Roderick Chisholm has been for many years one of the most important and influential philosophers contributing to metaphysics, philosophy of mind, and epistemology. This book can be viewed as a summation of his views on an enormous range of topics in metaphysics and epistemology. Yet it is written in the terse, lucid, unpretentious style that has become a hallmark of Chisholm's work. The book is an original treatise designed to defend an original, non-Aristotelian theory of categories. Chisholm argues that there are necessary things and contingent things; necessary things being things that are not capable of coming into being or passing away. He defends the argument from design, and thus includes the category of necessary substance (God). Further contentions of the essay are that attributes are also necessary beings, but not necessary substances, and that human beings are contingent substances but may not be material substances.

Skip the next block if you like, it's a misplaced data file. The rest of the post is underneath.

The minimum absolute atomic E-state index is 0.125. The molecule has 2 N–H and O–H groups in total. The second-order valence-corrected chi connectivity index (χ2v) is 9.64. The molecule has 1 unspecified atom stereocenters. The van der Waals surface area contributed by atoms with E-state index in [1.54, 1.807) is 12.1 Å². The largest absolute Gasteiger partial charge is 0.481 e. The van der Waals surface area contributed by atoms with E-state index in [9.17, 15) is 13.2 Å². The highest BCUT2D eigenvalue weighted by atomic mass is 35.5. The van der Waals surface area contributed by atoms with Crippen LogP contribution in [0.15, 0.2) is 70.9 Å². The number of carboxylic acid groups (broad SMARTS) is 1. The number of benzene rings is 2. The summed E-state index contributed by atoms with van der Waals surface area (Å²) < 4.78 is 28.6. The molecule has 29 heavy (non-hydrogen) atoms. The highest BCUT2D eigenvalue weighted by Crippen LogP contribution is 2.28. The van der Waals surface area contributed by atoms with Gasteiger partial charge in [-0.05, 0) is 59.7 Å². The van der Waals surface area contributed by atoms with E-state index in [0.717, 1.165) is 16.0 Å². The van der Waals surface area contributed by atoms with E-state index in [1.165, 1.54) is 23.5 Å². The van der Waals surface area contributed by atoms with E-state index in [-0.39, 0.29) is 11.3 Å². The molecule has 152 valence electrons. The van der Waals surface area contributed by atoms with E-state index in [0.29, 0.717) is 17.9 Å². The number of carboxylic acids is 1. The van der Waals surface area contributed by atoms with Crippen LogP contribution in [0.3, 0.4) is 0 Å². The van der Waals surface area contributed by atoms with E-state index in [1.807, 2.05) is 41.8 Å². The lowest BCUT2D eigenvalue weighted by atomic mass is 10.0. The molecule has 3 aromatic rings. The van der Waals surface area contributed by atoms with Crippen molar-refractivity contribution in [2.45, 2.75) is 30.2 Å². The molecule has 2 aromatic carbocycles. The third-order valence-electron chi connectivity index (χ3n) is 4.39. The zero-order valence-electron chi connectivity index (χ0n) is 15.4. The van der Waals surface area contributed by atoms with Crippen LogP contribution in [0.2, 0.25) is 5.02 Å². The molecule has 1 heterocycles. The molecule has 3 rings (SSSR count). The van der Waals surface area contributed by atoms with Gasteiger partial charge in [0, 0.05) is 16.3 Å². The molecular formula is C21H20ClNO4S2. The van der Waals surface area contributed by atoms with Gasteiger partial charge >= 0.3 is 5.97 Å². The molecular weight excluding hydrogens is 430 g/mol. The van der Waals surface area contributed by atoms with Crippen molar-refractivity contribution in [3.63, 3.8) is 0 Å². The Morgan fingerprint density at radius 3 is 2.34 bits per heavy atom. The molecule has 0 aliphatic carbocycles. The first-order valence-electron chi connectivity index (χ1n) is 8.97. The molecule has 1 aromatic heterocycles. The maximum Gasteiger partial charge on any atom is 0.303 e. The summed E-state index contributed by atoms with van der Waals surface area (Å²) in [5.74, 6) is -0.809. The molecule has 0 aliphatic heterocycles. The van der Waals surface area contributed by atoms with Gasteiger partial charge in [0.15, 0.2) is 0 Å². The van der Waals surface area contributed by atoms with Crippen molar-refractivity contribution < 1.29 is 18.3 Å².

Part I. the Realistic Background: 1. Introduciton; 2. The nature of attributes; 3. The existence of attributes; 4. Propositions as reducible to attributes; 5. The intentional structure of attributes; 6. The primacy of the intentional; Part II. The Basic Categories: 7. The ontology of the theory of classes; 8. The nature of relations; 9. Times and the temporal; 10. States and events; 11. Spatial entities and material substances; 12. Persons and their bodies; Part III. Homeless Objects: 13. Appearances; 14. Intentionalia; 15. Fictitious objects; Part IV. Application to Philosophical Theology: 16. Necessary substance.
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